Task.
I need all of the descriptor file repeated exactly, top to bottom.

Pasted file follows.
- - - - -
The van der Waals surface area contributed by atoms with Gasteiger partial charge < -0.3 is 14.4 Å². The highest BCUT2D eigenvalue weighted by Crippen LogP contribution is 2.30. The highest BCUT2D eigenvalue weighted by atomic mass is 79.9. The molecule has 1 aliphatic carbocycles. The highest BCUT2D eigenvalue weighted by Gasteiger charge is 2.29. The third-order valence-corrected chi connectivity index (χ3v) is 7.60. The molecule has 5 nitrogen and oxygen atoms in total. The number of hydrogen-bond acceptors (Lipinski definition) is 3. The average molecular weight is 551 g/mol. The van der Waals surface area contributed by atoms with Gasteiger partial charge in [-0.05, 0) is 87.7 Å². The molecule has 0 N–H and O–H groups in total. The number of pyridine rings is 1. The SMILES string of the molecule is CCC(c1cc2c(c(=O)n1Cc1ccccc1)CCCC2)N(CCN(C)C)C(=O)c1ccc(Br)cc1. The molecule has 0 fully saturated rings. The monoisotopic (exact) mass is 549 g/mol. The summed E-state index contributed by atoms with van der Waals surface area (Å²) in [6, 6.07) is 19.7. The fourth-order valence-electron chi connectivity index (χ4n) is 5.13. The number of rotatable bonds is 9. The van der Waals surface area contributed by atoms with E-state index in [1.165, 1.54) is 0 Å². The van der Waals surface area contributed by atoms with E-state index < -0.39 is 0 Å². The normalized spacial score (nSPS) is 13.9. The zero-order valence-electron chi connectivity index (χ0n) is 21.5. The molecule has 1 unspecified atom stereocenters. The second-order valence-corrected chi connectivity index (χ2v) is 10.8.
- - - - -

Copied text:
The van der Waals surface area contributed by atoms with Gasteiger partial charge < -0.3 is 14.4 Å². The highest BCUT2D eigenvalue weighted by Crippen LogP contribution is 2.30. The highest BCUT2D eigenvalue weighted by atomic mass is 79.9. The molecule has 1 aliphatic carbocycles. The highest BCUT2D eigenvalue weighted by Gasteiger charge is 2.29. The third-order valence-corrected chi connectivity index (χ3v) is 7.60. The molecule has 5 nitrogen and oxygen atoms in total. The number of hydrogen-bond acceptors (Lipinski definition) is 3. The average molecular weight is 551 g/mol. The van der Waals surface area contributed by atoms with Gasteiger partial charge in [-0.05, 0) is 87.7 Å². The molecule has 0 N–H and O–H groups in total. The number of pyridine rings is 1. The SMILES string of the molecule is CCC(c1cc2c(c(=O)n1Cc1ccccc1)CCCC2)N(CCN(C)C)C(=O)c1ccc(Br)cc1. The molecule has 0 fully saturated rings. The monoisotopic (exact) mass is 549 g/mol. The summed E-state index contributed by atoms with van der Waals surface area (Å²) in [6, 6.07) is 19.7. The fourth-order valence-electron chi connectivity index (χ4n) is 5.13. The number of rotatable bonds is 9. The van der Waals surface area contributed by atoms with E-state index in [1.165, 1.54) is 0 Å². The van der Waals surface area contributed by atoms with E-state index < -0.39 is 0 Å². The normalized spacial score (nSPS) is 13.9. The zero-order valence-electron chi connectivity index (χ0n) is 21.5. The molecule has 1 unspecified atom stereocenters. The second-order valence-corrected chi connectivity index (χ2v) is 10.8.